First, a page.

Years ago, the Friday Fave attended a conference session by Zalman Usiskin who
claimed there that all parabolas are similar to each other.

The Fave is convinced of the truth of this claim in a formal way, but still thinks it sounds preposterous and obviously false. If you squish a square in one direction it is no longer a square. If you squish a rectangle in one direction, you still have a rectangle but it is no longer similar to the original. So clearly a parabola described by f(0.5x) cannot be similar to the one that f(x) describes.

It is in the spirit of such claims about the relationships among graphs of
functions under transformations that the Friday Fave offers up a new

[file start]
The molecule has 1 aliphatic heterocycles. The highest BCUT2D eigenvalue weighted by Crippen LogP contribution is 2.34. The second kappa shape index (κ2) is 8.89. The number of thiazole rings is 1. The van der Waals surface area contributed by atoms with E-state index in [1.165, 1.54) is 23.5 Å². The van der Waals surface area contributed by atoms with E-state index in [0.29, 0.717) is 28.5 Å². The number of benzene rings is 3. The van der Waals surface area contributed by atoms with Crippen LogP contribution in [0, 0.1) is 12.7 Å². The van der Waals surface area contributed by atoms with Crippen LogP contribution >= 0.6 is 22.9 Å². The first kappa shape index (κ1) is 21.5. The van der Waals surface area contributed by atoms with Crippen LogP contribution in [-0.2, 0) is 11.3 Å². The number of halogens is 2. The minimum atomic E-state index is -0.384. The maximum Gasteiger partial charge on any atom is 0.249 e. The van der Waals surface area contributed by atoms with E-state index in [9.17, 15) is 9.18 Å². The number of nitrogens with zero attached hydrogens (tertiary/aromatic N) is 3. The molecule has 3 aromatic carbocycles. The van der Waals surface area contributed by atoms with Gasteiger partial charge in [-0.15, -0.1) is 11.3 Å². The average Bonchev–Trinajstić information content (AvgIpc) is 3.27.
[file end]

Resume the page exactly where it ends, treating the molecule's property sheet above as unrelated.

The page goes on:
*What’s My Transformation?*
in which students transform parangulas using function notation.

*What is a parangula?* you ask!

Well, my friends, a parangula—like a line or a parabola—is a geometric object described algebraically, which you may transform by translating, stretching, squishing, and reflecting in order to learn some general algebraic tools for working with these in the future.

What is more, this parangulas activity is featured in one of TWO new activity bundles over at teacher.desmos.com. The Fave is pleased to share with all of you a new Conics Bundle, and a new Function Transformations bundle.

So head on over and get your students started with parangulas. After all, there is just one parangula in the world, and just one line, and just one parabola. Usisikin was right about that.